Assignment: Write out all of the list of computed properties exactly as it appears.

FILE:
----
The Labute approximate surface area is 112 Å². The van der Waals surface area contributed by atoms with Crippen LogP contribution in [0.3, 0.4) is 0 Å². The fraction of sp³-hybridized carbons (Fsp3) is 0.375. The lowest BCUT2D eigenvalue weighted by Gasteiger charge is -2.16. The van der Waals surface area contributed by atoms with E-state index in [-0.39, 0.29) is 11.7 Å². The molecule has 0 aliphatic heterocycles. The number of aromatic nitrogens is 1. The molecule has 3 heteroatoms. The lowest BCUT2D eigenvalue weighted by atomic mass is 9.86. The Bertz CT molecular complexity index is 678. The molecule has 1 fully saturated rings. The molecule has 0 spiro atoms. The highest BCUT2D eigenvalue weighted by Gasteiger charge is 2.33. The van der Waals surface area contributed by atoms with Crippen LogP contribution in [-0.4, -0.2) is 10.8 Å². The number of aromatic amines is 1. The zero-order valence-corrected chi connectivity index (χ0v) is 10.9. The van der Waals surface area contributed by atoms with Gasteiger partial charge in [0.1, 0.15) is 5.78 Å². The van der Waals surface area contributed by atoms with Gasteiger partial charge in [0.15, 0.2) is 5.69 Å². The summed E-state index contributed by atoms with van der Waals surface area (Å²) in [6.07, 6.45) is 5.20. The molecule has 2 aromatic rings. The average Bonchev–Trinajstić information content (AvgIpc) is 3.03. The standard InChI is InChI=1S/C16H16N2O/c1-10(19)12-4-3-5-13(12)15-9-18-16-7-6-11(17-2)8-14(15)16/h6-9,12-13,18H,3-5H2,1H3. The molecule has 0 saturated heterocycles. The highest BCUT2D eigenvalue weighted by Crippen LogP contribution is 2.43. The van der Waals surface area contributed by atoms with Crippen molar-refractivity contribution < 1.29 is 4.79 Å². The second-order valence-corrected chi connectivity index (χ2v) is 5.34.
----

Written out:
The Labute approximate surface area is 112 Å². The van der Waals surface area contributed by atoms with Crippen LogP contribution in [0.3, 0.4) is 0 Å². The fraction of sp³-hybridized carbons (Fsp3) is 0.375. The lowest BCUT2D eigenvalue weighted by Gasteiger charge is -2.16. The van der Waals surface area contributed by atoms with E-state index in [-0.39, 0.29) is 11.7 Å². The molecule has 0 aliphatic heterocycles. The number of aromatic nitrogens is 1. The molecule has 3 heteroatoms. The lowest BCUT2D eigenvalue weighted by atomic mass is 9.86. The Bertz CT molecular complexity index is 678. The molecule has 1 fully saturated rings. The molecule has 0 spiro atoms. The highest BCUT2D eigenvalue weighted by Gasteiger charge is 2.33. The van der Waals surface area contributed by atoms with Crippen LogP contribution in [-0.4, -0.2) is 10.8 Å². The number of aromatic amines is 1. The zero-order valence-corrected chi connectivity index (χ0v) is 10.9. The van der Waals surface area contributed by atoms with Gasteiger partial charge in [0.1, 0.15) is 5.78 Å². The van der Waals surface area contributed by atoms with Gasteiger partial charge in [0.15, 0.2) is 5.69 Å². The summed E-state index contributed by atoms with van der Waals surface area (Å²) in [6.07, 6.45) is 5.20. The molecule has 2 aromatic rings. The average Bonchev–Trinajstić information content (AvgIpc) is 3.03. The standard InChI is InChI=1S/C16H16N2O/c1-10(19)12-4-3-5-13(12)15-9-18-16-7-6-11(17-2)8-14(15)16/h6-9,12-13,18H,3-5H2,1H3. The molecule has 0 saturated heterocycles. The highest BCUT2D eigenvalue weighted by Crippen LogP contribution is 2.43. The van der Waals surface area contributed by atoms with Crippen molar-refractivity contribution < 1.29 is 4.79 Å². The second-order valence-corrected chi connectivity index (χ2v) is 5.34.